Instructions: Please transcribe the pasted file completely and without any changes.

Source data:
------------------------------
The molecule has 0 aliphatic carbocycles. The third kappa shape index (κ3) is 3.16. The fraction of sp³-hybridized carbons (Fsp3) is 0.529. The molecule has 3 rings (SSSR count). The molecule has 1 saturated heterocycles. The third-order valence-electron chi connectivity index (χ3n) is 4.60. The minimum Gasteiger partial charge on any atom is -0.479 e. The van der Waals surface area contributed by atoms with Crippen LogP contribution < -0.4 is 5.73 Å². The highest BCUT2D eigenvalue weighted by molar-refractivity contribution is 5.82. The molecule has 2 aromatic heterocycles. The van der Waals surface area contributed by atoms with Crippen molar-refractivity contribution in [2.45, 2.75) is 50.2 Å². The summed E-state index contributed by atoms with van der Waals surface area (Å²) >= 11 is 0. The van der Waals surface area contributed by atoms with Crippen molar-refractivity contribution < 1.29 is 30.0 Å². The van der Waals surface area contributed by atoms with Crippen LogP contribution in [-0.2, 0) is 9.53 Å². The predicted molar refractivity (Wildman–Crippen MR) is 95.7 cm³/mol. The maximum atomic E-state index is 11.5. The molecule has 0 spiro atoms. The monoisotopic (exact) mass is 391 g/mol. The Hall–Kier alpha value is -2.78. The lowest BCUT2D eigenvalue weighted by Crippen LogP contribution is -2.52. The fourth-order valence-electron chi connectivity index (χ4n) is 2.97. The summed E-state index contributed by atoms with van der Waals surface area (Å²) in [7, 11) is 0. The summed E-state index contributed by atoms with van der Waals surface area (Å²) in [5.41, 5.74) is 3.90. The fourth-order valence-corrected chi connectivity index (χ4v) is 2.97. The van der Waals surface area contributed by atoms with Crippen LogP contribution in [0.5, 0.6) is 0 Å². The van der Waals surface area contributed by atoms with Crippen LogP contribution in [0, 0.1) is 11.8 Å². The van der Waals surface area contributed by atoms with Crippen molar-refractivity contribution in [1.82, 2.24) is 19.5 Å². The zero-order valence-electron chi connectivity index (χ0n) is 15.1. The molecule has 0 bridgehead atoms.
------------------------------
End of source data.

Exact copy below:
The molecule has 0 aliphatic carbocycles. The third kappa shape index (κ3) is 3.16. The fraction of sp³-hybridized carbons (Fsp3) is 0.529. The molecule has 3 rings (SSSR count). The molecule has 1 saturated heterocycles. The third-order valence-electron chi connectivity index (χ3n) is 4.60. The minimum Gasteiger partial charge on any atom is -0.479 e. The van der Waals surface area contributed by atoms with Crippen LogP contribution < -0.4 is 5.73 Å². The highest BCUT2D eigenvalue weighted by molar-refractivity contribution is 5.82. The molecule has 2 aromatic heterocycles. The van der Waals surface area contributed by atoms with Crippen molar-refractivity contribution in [2.45, 2.75) is 50.2 Å². The summed E-state index contributed by atoms with van der Waals surface area (Å²) >= 11 is 0. The van der Waals surface area contributed by atoms with Crippen molar-refractivity contribution < 1.29 is 30.0 Å². The van der Waals surface area contributed by atoms with Crippen LogP contribution in [-0.2, 0) is 9.53 Å². The predicted molar refractivity (Wildman–Crippen MR) is 95.7 cm³/mol. The maximum atomic E-state index is 11.5. The molecule has 0 spiro atoms. The monoisotopic (exact) mass is 391 g/mol. The Hall–Kier alpha value is -2.78. The lowest BCUT2D eigenvalue weighted by Crippen LogP contribution is -2.52. The fourth-order valence-electron chi connectivity index (χ4n) is 2.97. The summed E-state index contributed by atoms with van der Waals surface area (Å²) in [7, 11) is 0. The summed E-state index contributed by atoms with van der Waals surface area (Å²) in [5.41, 5.74) is 3.90. The fourth-order valence-corrected chi connectivity index (χ4v) is 2.97. The van der Waals surface area contributed by atoms with Crippen LogP contribution in [0.5, 0.6) is 0 Å². The van der Waals surface area contributed by atoms with Crippen LogP contribution in [0, 0.1) is 11.8 Å². The van der Waals surface area contributed by atoms with Crippen molar-refractivity contribution in [1.82, 2.24) is 19.5 Å². The zero-order valence-electron chi connectivity index (χ0n) is 15.1. The molecule has 0 bridgehead atoms.